RESIDENTIAL SEGREGATION AND STATUS INEQUALITY: REGIONAL VARIATION.
AuthorREESE, WILLIAM ALVIN, II.
KeywordsAfrican Americans – Housing
Occupations -- United States
African Americans -- Employment -- United States
Discrimination in housing -- United States
MetadataShow full item record
PublisherThe University of Arizona.
RightsCopyright © is held by the author. Digital access to this material is made possible by the University Libraries, University of Arizona. Further transmission, reproduction or presentation (such as public display or performance) of protected items is prohibited except with permission of the author.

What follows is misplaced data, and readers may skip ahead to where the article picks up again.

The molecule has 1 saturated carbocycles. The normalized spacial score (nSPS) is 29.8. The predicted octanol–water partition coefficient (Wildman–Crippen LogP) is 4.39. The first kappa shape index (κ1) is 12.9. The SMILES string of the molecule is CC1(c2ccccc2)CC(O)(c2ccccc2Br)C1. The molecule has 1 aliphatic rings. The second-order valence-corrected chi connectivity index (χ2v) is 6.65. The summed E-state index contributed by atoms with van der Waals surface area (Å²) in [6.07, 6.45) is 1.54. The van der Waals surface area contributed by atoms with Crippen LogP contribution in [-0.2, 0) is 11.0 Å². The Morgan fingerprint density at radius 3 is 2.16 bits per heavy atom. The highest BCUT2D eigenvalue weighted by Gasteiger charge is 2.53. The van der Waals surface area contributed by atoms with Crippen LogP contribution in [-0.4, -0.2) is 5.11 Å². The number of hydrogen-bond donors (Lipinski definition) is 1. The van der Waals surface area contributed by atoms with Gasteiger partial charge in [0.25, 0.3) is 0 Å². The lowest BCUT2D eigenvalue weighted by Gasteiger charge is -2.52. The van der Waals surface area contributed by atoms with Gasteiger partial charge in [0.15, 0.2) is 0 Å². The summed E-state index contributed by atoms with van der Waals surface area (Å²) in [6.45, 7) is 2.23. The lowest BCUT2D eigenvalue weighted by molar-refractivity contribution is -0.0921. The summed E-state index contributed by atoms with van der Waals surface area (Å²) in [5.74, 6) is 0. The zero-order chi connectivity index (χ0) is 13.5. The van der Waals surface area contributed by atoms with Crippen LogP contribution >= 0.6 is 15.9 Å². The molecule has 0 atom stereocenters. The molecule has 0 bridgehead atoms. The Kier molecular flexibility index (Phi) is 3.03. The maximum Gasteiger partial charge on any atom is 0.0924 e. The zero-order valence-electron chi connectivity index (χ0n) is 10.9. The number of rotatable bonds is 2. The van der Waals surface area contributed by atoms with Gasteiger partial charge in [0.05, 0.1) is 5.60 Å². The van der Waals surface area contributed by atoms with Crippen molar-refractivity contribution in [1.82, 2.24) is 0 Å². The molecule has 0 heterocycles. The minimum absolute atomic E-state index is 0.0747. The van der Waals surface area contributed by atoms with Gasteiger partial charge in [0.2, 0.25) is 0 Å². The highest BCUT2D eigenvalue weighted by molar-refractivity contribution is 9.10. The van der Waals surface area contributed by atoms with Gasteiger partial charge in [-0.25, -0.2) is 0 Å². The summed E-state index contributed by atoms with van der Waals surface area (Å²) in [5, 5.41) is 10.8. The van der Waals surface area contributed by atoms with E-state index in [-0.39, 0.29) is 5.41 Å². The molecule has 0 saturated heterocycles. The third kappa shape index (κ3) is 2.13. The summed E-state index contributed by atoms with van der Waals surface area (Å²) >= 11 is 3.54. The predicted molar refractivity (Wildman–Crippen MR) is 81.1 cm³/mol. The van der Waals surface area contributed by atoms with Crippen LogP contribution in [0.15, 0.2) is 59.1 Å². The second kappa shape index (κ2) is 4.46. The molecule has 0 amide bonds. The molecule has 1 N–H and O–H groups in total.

AbstractThis study investigates black-white status inequality as an explication of central city residential segregation interregionally in 1960 and 1970. Using the popular index of dissimilarity (delta) to quantify educational, occupational and income inequality, it was found that the South was more unequal than the North, but much less so in 1970. Moreover, the level of Southern inequality was more the product of white advantage and the level of Northern inequality results more from significant black disadvantage than is commonly thought. While inequality in both the North and South varies greatly among cities, the sources of inequality were not stable over time nor across regions, as status dissimilarity was more a high status event in the North and in 1970. Since delta, as a nominal measure, is insensitive to such divergent sources of inequality, it was discounted for comparative research. Gini, an ordinal statistic, was also found inadequate in detecting these changes in what status inequality means. Therefore, a interval/ratio index, tridelta, was constructed for accurate interregional and cross time contrasts of status inequality. Furthermore, it was shown that delta measures racial differences as inequality, gini detects degrees of absolute deprivation and tridelta is a quantification of relative deprivation. Using status to explain residential segregation since 1940, showed that status is a weak, but increasingly important, determinant of the nation's cities' levels of segregation. Surprisingly, the North showed less status influence on segregation and closer congruence to 1940 and 1950 levels of segregation than did the South in 1960 and 1970, despite index employed. Occupational dissimilarity, not deprivation, was important in explaining segregation. In contrast, educational and to a lesser extent, income deprivation (relative in the South and absolute in the North) was important, although in the North, education's effect was unexplainedly inverse. Since the South was found to have a more egalitarian housing market, it was suggested that perhaps black status gains have been more visible in the South and that "the American dilemma" may be more salient there. Whatever, the South approaches parity with the North.